SBT-272 Offers Mitochondrial Protection in ALS

From October 6-7, 2021, researchers and stakeholders descended upon the virtual Northeast Amyotrophic Lateral Sclerosis Meeting to discuss new trends, research, and therapies within the field. According to ALS News Today, some data presented during the event centered around SBT-272, an investigational therapy for patients with amyotrophic lateral sclerosis (ALS). Within preclinical studies, researchers determined that, in mice models of ALS, SBT-272 helped protect mitochondrial health against toxic TDP-43 aggregates.


In the past, research has shown that TDP-43 sometimes plays a role in neurodegeneration. This protein has been linked to Alzheimer’s disease, progressive supranuclear palsy (PSP), Parkinson’s disease, and more.

Patients with ALS typically have smaller and lower-density mitochondria in primary motor neurons. Motor neuron damage is a key component of ALS. So when both motor neurons and mitochondria are impaired or damaged, patients experience a number of related health effects. In some patients, abnormal TDP-43 build-up also plays a role in disease progression.

Thus, Stealth Biotherapeutics developed SBT-272 to promote mitochondrial health and protect against damage. SBT-272 works by reducing oxidative stress and improving cellular energy production. Together, this helps prevent damage to and imbalance within the cell. SBT-272 targets cardiolipin on the mitochondrial inner membranes.

In preclinical studies, researchers found that:

  • SBT-272 reduced oxidative stress in mice models of ALS.
  • In mice models with TARDBP gene mutations, SBT-272 improved mitochondrial mobility and structure, helped regrow nerve fibers, and prevented structural defects within mitochondria.
  • The investigational treatment is able to cross the blood-brain barrier, allowing for more targeted treatment.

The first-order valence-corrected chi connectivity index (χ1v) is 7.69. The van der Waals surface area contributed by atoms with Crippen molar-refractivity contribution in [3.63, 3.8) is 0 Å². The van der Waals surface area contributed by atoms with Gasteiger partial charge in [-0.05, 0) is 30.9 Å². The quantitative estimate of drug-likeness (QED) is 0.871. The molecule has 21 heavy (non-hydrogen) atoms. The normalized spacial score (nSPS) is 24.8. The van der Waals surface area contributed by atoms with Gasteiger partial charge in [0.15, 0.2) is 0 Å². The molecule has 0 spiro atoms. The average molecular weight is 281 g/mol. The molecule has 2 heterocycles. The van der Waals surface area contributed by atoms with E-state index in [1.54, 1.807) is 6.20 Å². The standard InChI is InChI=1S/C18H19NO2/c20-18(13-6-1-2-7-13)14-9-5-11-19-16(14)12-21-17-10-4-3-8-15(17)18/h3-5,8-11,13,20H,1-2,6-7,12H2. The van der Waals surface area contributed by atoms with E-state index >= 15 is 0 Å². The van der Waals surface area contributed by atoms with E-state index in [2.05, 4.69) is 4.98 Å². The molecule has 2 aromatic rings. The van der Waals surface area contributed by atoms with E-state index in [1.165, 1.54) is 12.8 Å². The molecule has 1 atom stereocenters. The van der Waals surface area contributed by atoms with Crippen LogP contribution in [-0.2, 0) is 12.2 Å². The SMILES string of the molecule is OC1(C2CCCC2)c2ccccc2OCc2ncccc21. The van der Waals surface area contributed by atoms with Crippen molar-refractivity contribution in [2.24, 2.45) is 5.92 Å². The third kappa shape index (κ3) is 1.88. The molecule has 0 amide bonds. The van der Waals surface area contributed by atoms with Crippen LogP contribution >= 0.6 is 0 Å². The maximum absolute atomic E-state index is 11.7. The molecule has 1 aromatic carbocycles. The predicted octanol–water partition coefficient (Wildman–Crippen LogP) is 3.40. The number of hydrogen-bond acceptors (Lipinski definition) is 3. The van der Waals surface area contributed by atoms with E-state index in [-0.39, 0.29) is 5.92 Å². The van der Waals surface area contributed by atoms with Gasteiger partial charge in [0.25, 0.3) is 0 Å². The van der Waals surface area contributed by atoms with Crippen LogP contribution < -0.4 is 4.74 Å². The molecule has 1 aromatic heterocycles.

• SBT-272 also improved life span and delayed symptom onset in mice models of ALS.
  • In healthy volunteers, SBT-272 was seen to be both safe and well-tolerated.

Amyotrophic Lateral Sclerosis (ALS)

Amyotrophic lateral sclerosis (ALS) is a progressive neurodegenerative disease characterized by nerve cell death within the brain, brain stem, and spinal cord. ALS can be sporadic (accounting for 90-95% of diagnoses) or familial (inherited, accounting for 5-10% of diagnoses). While it can affect those of all ages and races, it most often occurs in white males between ages 60-69. Males are typically affected more often than females. In ALS, as nerve cells die, it inhibits communication with muscles, causing patients to lose voluntary movement and control. Symptoms include:

  • Anxiety and depression (or other psychological stress)
  • Frequent tripping or falling
  • Difficulty with small movements or performing everyday tasks
  • Slow or slurred speech
  • Muscle weakness, often in the arms, legs, and hands
  • Difficulty walking, speaking, and swallowing
  • Muscle cramping or spasms
  • Poor posture and balance
  • Inability to move muscles across the body
Jessica Lynn

Jessica Lynn

Jessica Lynn has an educational background in writing and marketing. She firmly believes in the power of writing in amplifying voices, and looks forward to doing so for the rare disease community.

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